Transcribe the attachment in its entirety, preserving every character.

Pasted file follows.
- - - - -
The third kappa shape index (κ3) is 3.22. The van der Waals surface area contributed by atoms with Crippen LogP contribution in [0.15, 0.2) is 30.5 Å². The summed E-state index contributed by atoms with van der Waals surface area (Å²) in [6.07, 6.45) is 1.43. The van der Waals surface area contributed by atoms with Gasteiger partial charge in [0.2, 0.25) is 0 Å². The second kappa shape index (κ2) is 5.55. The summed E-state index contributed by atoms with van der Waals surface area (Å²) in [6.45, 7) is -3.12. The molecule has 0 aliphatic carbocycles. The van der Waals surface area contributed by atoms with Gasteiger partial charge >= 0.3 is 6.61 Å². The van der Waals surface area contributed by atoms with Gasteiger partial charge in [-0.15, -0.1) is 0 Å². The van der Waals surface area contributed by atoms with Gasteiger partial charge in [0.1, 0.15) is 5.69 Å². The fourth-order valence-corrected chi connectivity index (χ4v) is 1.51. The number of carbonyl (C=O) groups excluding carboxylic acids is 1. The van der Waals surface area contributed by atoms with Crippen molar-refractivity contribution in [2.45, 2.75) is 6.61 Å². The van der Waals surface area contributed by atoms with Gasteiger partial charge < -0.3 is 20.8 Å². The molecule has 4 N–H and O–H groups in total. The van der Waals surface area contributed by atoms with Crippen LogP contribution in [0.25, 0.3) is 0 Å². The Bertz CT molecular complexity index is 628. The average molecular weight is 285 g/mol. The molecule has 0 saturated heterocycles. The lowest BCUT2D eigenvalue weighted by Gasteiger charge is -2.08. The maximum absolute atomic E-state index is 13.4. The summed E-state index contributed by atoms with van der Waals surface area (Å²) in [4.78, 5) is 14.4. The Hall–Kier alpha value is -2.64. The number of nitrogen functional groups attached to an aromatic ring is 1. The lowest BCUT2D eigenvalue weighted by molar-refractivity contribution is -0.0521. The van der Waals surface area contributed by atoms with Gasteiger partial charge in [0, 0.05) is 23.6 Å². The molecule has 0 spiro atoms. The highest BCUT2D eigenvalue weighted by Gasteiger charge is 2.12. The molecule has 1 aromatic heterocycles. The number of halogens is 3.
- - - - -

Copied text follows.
The third kappa shape index (κ3) is 3.22. The van der Waals surface area contributed by atoms with Crippen LogP contribution in [0.15, 0.2) is 30.5 Å². The summed E-state index contributed by atoms with van der Waals surface area (Å²) in [6.07, 6.45) is 1.43. The van der Waals surface area contributed by atoms with Gasteiger partial charge in [0.2, 0.25) is 0 Å². The second kappa shape index (κ2) is 5.55. The summed E-state index contributed by atoms with van der Waals surface area (Å²) in [6.45, 7) is -3.12. The molecule has 0 aliphatic carbocycles. The van der Waals surface area contributed by atoms with Gasteiger partial charge >= 0.3 is 6.61 Å². The van der Waals surface area contributed by atoms with Gasteiger partial charge in [-0.15, -0.1) is 0 Å². The van der Waals surface area contributed by atoms with Gasteiger partial charge in [0.1, 0.15) is 5.69 Å². The fourth-order valence-corrected chi connectivity index (χ4v) is 1.51. The number of carbonyl (C=O) groups excluding carboxylic acids is 1. The van der Waals surface area contributed by atoms with Crippen molar-refractivity contribution in [2.45, 2.75) is 6.61 Å². The van der Waals surface area contributed by atoms with Gasteiger partial charge < -0.3 is 20.8 Å². The molecule has 4 N–H and O–H groups in total. The van der Waals surface area contributed by atoms with Crippen LogP contribution in [0.25, 0.3) is 0 Å². The Bertz CT molecular complexity index is 628. The average molecular weight is 285 g/mol. The molecule has 0 saturated heterocycles. The lowest BCUT2D eigenvalue weighted by Gasteiger charge is -2.08. The maximum absolute atomic E-state index is 13.4. The summed E-state index contributed by atoms with van der Waals surface area (Å²) in [4.78, 5) is 14.4. The Hall–Kier alpha value is -2.64. The number of nitrogen functional groups attached to an aromatic ring is 1. The lowest BCUT2D eigenvalue weighted by molar-refractivity contribution is -0.0521. The van der Waals surface area contributed by atoms with Gasteiger partial charge in [0, 0.05) is 23.6 Å². The molecule has 0 spiro atoms. The highest BCUT2D eigenvalue weighted by Gasteiger charge is 2.12. The molecule has 1 aromatic heterocycles. The number of halogens is 3.